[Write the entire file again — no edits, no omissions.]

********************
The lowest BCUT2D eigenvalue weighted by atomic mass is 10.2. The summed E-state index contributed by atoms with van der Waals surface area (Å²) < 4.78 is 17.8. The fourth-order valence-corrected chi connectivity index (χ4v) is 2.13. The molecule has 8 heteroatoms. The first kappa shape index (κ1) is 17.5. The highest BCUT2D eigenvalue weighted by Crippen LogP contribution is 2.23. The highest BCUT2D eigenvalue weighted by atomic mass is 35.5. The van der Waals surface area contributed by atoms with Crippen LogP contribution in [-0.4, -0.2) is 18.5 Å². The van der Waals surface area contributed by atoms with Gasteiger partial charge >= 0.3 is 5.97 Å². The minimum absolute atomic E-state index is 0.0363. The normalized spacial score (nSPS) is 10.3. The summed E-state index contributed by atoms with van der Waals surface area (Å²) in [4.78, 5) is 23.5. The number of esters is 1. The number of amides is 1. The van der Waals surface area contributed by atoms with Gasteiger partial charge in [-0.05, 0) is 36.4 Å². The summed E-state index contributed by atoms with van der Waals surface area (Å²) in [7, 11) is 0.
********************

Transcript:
The lowest BCUT2D eigenvalue weighted by atomic mass is 10.2. The summed E-state index contributed by atoms with van der Waals surface area (Å²) < 4.78 is 17.8. The fourth-order valence-corrected chi connectivity index (χ4v) is 2.13. The molecule has 8 heteroatoms. The first kappa shape index (κ1) is 17.5. The highest BCUT2D eigenvalue weighted by Crippen LogP contribution is 2.23. The highest BCUT2D eigenvalue weighted by atomic mass is 35.5. The van der Waals surface area contributed by atoms with Crippen LogP contribution in [-0.4, -0.2) is 18.5 Å². The van der Waals surface area contributed by atoms with Gasteiger partial charge >= 0.3 is 5.97 Å². The minimum absolute atomic E-state index is 0.0363. The normalized spacial score (nSPS) is 10.3. The summed E-state index contributed by atoms with van der Waals surface area (Å²) in [4.78, 5) is 23.5. The number of esters is 1. The number of amides is 1. The van der Waals surface area contributed by atoms with Gasteiger partial charge in [-0.05, 0) is 36.4 Å². The summed E-state index contributed by atoms with van der Waals surface area (Å²) in [7, 11) is 0.